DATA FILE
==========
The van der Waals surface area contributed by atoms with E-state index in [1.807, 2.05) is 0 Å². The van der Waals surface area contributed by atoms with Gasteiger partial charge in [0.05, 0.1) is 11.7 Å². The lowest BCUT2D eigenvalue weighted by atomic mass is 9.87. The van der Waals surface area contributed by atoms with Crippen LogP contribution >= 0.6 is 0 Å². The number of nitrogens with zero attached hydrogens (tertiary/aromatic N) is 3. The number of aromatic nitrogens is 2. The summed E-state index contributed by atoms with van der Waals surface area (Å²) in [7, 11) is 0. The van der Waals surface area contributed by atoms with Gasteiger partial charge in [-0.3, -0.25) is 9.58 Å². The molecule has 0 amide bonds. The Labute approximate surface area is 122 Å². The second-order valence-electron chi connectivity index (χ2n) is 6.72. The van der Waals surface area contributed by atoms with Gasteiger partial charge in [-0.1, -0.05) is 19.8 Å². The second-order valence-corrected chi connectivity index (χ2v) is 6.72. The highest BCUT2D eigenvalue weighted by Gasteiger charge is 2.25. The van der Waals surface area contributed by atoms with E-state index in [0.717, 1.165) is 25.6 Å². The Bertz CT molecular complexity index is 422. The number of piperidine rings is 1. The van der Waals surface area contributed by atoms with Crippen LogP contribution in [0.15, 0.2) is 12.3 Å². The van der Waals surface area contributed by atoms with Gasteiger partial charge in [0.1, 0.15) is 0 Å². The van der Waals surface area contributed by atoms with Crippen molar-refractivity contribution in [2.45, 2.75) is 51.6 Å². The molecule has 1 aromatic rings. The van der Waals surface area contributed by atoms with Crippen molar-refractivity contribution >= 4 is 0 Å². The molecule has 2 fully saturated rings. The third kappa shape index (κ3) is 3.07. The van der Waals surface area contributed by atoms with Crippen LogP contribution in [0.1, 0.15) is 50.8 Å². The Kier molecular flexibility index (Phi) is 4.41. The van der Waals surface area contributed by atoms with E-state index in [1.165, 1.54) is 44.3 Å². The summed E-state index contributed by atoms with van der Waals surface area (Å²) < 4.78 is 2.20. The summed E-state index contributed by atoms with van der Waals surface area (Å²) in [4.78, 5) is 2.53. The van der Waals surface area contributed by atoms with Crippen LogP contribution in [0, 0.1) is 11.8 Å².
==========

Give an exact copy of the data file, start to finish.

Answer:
The van der Waals surface area contributed by atoms with E-state index in [1.807, 2.05) is 0 Å². The van der Waals surface area contributed by atoms with Gasteiger partial charge in [0.05, 0.1) is 11.7 Å². The lowest BCUT2D eigenvalue weighted by atomic mass is 9.87. The van der Waals surface area contributed by atoms with Crippen LogP contribution >= 0.6 is 0 Å². The number of nitrogens with zero attached hydrogens (tertiary/aromatic N) is 3. The number of aromatic nitrogens is 2. The summed E-state index contributed by atoms with van der Waals surface area (Å²) in [7, 11) is 0. The van der Waals surface area contributed by atoms with Gasteiger partial charge in [-0.3, -0.25) is 9.58 Å². The molecule has 0 amide bonds. The Labute approximate surface area is 122 Å². The second-order valence-electron chi connectivity index (χ2n) is 6.72. The van der Waals surface area contributed by atoms with Gasteiger partial charge in [-0.1, -0.05) is 19.8 Å². The second-order valence-corrected chi connectivity index (χ2v) is 6.72. The highest BCUT2D eigenvalue weighted by Gasteiger charge is 2.25. The van der Waals surface area contributed by atoms with E-state index in [0.717, 1.165) is 25.6 Å². The Bertz CT molecular complexity index is 422. The number of piperidine rings is 1. The van der Waals surface area contributed by atoms with Crippen LogP contribution in [0.15, 0.2) is 12.3 Å². The van der Waals surface area contributed by atoms with Gasteiger partial charge in [0.1, 0.15) is 0 Å². The van der Waals surface area contributed by atoms with Crippen molar-refractivity contribution in [2.45, 2.75) is 51.6 Å². The molecule has 1 aromatic rings. The van der Waals surface area contributed by atoms with Crippen molar-refractivity contribution >= 4 is 0 Å². The molecule has 2 fully saturated rings. The third kappa shape index (κ3) is 3.07. The van der Waals surface area contributed by atoms with Crippen LogP contribution in [0.1, 0.15) is 50.8 Å². The Kier molecular flexibility index (Phi) is 4.41. The van der Waals surface area contributed by atoms with E-state index in [1.165, 1.54) is 44.3 Å². The summed E-state index contributed by atoms with van der Waals surface area (Å²) < 4.78 is 2.20. The summed E-state index contributed by atoms with van der Waals surface area (Å²) in [4.78, 5) is 2.53. The van der Waals surface area contributed by atoms with Crippen LogP contribution in [0, 0.1) is 11.8 Å².